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K.Priyadarsini II M.SC(CS& IT)
N.Pandimeena II M.SC(CS& IT)
V.Sarmila II M.SC(CS& IT)
Nadar saraswathi college of arts and science,
Wavelet compression is a form of data compression well suited for
image compression (sometimes also video compression and audio
Notable implementations are JPEG2000 , Divu and ECW for still
images, Cine Form, and the BBC's Dirac.
The goal is to store image data in as little space as possible in a file.
Wavelet compression can be either lossless or lossy.
Using a wavelet transform, the wavelet compression methods are
adequate for representing transients.
such as percussion sounds in audio, or high-frequency components in
two-dimensional images, for example an image of stars on a night sky.
First a wavelet transform is applied.
This produces as many coefficients as there are pixels in the image (i.e., there
is no compression yet since it is only a transform).
These coefficients can then be compressed more easily because the information
is statistically concentrated in just a few coefficients.
This principle is called transform coding.
After that, the coefficients are quantized and the quantized values are entropy
encoded and/or run length encoded.
The idea is to start first with a gray scale image, and do like you would proceed for
a PNG image compressor: pick your buffer and group the pixels in tiles of 2x2.
Now, if you only store the average color of the four pixels of each tile you are
already compressing by 1:4. Good. Of course the image resolution has decreased.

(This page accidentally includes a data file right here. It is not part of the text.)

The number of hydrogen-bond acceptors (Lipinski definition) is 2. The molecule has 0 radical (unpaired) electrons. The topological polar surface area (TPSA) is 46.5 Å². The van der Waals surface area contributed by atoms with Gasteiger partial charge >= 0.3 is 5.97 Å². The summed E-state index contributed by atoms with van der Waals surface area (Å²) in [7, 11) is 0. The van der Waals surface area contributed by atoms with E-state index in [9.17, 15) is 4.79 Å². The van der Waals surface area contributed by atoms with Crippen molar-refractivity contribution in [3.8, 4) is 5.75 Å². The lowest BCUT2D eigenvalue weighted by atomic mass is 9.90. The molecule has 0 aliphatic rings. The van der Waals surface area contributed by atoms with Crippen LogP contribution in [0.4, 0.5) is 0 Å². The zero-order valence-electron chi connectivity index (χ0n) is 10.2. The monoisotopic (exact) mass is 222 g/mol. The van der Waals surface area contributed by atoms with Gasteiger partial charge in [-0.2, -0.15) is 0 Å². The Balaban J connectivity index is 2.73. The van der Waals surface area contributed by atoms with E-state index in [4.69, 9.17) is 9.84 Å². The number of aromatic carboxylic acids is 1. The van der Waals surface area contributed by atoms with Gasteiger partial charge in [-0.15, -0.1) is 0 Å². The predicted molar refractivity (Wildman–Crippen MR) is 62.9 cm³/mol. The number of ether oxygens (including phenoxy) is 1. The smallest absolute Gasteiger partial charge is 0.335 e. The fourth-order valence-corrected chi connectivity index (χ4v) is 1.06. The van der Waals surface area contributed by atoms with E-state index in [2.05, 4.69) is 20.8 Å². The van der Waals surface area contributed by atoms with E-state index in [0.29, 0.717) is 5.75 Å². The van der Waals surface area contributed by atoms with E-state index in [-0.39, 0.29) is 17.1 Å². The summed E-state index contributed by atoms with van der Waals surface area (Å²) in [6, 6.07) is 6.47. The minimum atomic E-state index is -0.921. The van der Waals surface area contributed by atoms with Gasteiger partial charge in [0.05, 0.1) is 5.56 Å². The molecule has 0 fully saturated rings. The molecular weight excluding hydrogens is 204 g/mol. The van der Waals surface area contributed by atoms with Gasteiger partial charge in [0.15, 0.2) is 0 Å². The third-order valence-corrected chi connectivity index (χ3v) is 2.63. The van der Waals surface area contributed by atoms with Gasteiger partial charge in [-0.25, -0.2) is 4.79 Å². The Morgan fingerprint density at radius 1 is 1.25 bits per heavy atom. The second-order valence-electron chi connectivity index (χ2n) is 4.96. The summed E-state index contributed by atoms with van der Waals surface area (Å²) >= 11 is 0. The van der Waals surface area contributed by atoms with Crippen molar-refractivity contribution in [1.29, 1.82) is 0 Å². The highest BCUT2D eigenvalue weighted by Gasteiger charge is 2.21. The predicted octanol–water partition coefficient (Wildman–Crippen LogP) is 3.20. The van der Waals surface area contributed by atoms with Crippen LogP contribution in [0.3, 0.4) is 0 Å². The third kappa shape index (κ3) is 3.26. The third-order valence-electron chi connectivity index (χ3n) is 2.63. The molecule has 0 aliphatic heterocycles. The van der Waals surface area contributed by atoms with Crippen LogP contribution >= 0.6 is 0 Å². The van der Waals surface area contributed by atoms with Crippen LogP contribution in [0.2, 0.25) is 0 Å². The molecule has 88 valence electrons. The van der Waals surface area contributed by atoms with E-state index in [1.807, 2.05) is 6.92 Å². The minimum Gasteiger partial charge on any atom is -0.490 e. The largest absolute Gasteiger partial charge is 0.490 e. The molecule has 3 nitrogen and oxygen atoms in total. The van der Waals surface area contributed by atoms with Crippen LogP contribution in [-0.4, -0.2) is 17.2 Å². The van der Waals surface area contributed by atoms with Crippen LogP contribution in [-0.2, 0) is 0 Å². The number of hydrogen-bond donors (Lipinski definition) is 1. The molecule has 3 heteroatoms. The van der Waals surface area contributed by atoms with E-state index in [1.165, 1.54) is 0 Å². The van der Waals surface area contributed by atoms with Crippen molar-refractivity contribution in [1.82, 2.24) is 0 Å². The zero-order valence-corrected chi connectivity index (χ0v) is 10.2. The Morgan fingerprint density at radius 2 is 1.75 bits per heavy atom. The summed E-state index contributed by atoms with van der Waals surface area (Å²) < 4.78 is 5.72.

Let's fix it by storing the real value of the 4 pixels in a compact manner.
Because these pixels are physically near to each other, we can pretty safely assume
their colors will be similar to that average color that we already encoded.
So, instead of storing these pixels as full gray scale values, let's store only the
amount by which they are different to the average color
Well, not quite. Wavelets are a complex signal processing tool, and what we are
doing here is nothing but scratching the very surface of the thing.
In fact, what we are doing is to use one of the many possible Wavelets basis, the
Haar wavelet to be more precise.
But we are not going into filter-banks and dsp stuff here - instead we just will see
how I implemented this simple multilevel color encoding technique and how I had
my image compressed into my demo.
So far we have compressed gray scale images only.
For color images we are gonna use a very standard method that makes storing
color very unexpensive, almost for free.
The naive approach of decomposing the rgb images in three independent gray scale
images is a very bad idea, you should NEVER do that. Instead we are going to use
the popular luma/chroma decomposition, as JPG does.